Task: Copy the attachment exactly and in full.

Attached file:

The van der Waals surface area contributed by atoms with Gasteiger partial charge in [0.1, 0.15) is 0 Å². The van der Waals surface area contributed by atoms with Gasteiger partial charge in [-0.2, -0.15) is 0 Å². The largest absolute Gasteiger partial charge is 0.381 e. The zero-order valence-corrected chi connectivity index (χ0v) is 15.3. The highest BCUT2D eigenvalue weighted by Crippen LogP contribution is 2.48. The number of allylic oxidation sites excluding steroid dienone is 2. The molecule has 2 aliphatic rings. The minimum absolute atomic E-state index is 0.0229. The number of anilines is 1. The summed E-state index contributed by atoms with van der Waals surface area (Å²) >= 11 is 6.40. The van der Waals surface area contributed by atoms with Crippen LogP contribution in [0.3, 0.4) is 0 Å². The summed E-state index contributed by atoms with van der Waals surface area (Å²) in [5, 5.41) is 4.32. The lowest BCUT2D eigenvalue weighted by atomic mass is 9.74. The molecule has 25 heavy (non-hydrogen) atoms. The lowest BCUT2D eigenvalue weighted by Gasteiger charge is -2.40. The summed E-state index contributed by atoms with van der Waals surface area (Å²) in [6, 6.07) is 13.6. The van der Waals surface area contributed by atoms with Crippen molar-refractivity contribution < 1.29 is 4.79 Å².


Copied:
The van der Waals surface area contributed by atoms with Gasteiger partial charge in [0.1, 0.15) is 0 Å². The van der Waals surface area contributed by atoms with Gasteiger partial charge in [-0.2, -0.15) is 0 Å². The largest absolute Gasteiger partial charge is 0.381 e. The zero-order valence-corrected chi connectivity index (χ0v) is 15.3. The highest BCUT2D eigenvalue weighted by Crippen LogP contribution is 2.48. The number of allylic oxidation sites excluding steroid dienone is 2. The molecule has 2 aliphatic rings. The minimum absolute atomic E-state index is 0.0229. The number of anilines is 1. The summed E-state index contributed by atoms with van der Waals surface area (Å²) >= 11 is 6.40. The van der Waals surface area contributed by atoms with Crippen LogP contribution in [0.3, 0.4) is 0 Å². The summed E-state index contributed by atoms with van der Waals surface area (Å²) in [5, 5.41) is 4.32. The lowest BCUT2D eigenvalue weighted by atomic mass is 9.74. The molecule has 25 heavy (non-hydrogen) atoms. The lowest BCUT2D eigenvalue weighted by Gasteiger charge is -2.40. The summed E-state index contributed by atoms with van der Waals surface area (Å²) in [6, 6.07) is 13.6. The van der Waals surface area contributed by atoms with Crippen molar-refractivity contribution < 1.29 is 4.79 Å².